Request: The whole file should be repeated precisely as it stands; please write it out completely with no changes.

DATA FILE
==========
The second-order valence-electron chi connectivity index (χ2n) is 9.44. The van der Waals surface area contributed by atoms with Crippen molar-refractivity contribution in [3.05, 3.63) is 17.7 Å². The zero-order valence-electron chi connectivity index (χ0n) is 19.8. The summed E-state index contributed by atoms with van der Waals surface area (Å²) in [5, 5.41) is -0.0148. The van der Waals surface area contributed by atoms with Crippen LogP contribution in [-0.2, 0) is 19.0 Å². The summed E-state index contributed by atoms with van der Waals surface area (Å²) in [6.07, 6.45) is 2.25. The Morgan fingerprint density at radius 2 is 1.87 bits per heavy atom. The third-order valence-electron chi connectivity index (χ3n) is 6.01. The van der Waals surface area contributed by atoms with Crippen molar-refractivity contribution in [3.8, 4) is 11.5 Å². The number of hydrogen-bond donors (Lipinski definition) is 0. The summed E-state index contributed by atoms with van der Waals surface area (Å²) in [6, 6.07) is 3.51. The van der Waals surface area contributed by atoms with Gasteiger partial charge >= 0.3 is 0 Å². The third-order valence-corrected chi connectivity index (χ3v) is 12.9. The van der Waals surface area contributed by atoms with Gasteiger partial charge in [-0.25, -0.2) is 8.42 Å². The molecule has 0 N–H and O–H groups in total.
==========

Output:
The second-order valence-electron chi connectivity index (χ2n) is 9.44. The van der Waals surface area contributed by atoms with Crippen molar-refractivity contribution in [3.05, 3.63) is 17.7 Å². The zero-order valence-electron chi connectivity index (χ0n) is 19.8. The summed E-state index contributed by atoms with van der Waals surface area (Å²) in [5, 5.41) is -0.0148. The van der Waals surface area contributed by atoms with Crippen LogP contribution in [-0.2, 0) is 19.0 Å². The summed E-state index contributed by atoms with van der Waals surface area (Å²) in [6.07, 6.45) is 2.25. The Morgan fingerprint density at radius 2 is 1.87 bits per heavy atom. The third-order valence-electron chi connectivity index (χ3n) is 6.01. The van der Waals surface area contributed by atoms with Crippen molar-refractivity contribution in [3.8, 4) is 11.5 Å². The number of hydrogen-bond donors (Lipinski definition) is 0. The summed E-state index contributed by atoms with van der Waals surface area (Å²) in [6, 6.07) is 3.51. The van der Waals surface area contributed by atoms with Gasteiger partial charge >= 0.3 is 0 Å². The third-order valence-corrected chi connectivity index (χ3v) is 12.9. The van der Waals surface area contributed by atoms with Gasteiger partial charge in [-0.25, -0.2) is 8.42 Å². The molecule has 0 N–H and O–H groups in total.